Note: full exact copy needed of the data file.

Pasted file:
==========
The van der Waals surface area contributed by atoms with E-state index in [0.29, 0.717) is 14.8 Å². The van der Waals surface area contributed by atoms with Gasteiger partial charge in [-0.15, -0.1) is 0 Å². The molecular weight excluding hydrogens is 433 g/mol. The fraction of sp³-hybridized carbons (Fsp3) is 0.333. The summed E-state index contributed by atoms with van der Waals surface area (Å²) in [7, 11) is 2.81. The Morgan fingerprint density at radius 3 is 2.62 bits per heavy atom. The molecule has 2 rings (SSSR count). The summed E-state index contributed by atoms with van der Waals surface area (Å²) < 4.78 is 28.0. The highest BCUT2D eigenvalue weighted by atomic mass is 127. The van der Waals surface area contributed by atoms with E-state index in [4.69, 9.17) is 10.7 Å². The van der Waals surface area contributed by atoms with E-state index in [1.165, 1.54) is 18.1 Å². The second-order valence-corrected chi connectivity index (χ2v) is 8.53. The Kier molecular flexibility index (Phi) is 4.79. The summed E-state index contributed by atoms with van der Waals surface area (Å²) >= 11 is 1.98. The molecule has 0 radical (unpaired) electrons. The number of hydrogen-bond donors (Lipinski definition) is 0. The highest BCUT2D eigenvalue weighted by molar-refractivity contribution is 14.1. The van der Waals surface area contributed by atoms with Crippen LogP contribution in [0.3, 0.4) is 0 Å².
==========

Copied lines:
The van der Waals surface area contributed by atoms with E-state index in [0.29, 0.717) is 14.8 Å². The van der Waals surface area contributed by atoms with Gasteiger partial charge in [-0.15, -0.1) is 0 Å². The molecular weight excluding hydrogens is 433 g/mol. The fraction of sp³-hybridized carbons (Fsp3) is 0.333. The summed E-state index contributed by atoms with van der Waals surface area (Å²) in [7, 11) is 2.81. The Morgan fingerprint density at radius 3 is 2.62 bits per heavy atom. The molecule has 2 rings (SSSR count). The summed E-state index contributed by atoms with van der Waals surface area (Å²) < 4.78 is 28.0. The highest BCUT2D eigenvalue weighted by atomic mass is 127. The van der Waals surface area contributed by atoms with E-state index in [4.69, 9.17) is 10.7 Å². The van der Waals surface area contributed by atoms with E-state index in [1.165, 1.54) is 18.1 Å². The second-order valence-corrected chi connectivity index (χ2v) is 8.53. The Kier molecular flexibility index (Phi) is 4.79. The summed E-state index contributed by atoms with van der Waals surface area (Å²) >= 11 is 1.98. The molecule has 0 radical (unpaired) electrons. The number of hydrogen-bond donors (Lipinski definition) is 0. The highest BCUT2D eigenvalue weighted by molar-refractivity contribution is 14.1. The van der Waals surface area contributed by atoms with Crippen LogP contribution in [0.3, 0.4) is 0 Å².